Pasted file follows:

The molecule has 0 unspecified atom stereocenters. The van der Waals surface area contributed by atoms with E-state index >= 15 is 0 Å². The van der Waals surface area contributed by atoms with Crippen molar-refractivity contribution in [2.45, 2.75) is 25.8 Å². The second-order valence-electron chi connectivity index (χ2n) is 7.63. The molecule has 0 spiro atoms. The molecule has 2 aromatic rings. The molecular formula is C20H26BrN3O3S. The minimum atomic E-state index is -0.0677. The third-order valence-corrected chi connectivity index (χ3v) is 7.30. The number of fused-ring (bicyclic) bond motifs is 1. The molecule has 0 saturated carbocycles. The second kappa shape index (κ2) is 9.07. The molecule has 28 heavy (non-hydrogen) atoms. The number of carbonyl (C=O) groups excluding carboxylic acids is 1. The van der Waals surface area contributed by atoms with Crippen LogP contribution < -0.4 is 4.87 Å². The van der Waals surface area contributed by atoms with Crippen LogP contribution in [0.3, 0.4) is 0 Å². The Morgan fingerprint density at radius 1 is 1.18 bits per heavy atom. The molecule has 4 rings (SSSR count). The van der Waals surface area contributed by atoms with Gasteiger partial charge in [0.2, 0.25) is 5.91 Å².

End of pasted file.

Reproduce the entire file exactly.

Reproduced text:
The molecule has 0 unspecified atom stereocenters. The van der Waals surface area contributed by atoms with E-state index >= 15 is 0 Å². The van der Waals surface area contributed by atoms with Crippen molar-refractivity contribution in [2.45, 2.75) is 25.8 Å². The second-order valence-electron chi connectivity index (χ2n) is 7.63. The molecule has 0 spiro atoms. The molecule has 2 aromatic rings. The molecular formula is C20H26BrN3O3S. The minimum atomic E-state index is -0.0677. The third-order valence-corrected chi connectivity index (χ3v) is 7.30. The number of fused-ring (bicyclic) bond motifs is 1. The molecule has 0 saturated carbocycles. The second kappa shape index (κ2) is 9.07. The molecule has 28 heavy (non-hydrogen) atoms. The number of carbonyl (C=O) groups excluding carboxylic acids is 1. The van der Waals surface area contributed by atoms with Crippen LogP contribution < -0.4 is 4.87 Å². The van der Waals surface area contributed by atoms with Crippen LogP contribution in [0.3, 0.4) is 0 Å². The Morgan fingerprint density at radius 1 is 1.18 bits per heavy atom. The molecule has 4 rings (SSSR count). The van der Waals surface area contributed by atoms with Gasteiger partial charge in [0.2, 0.25) is 5.91 Å².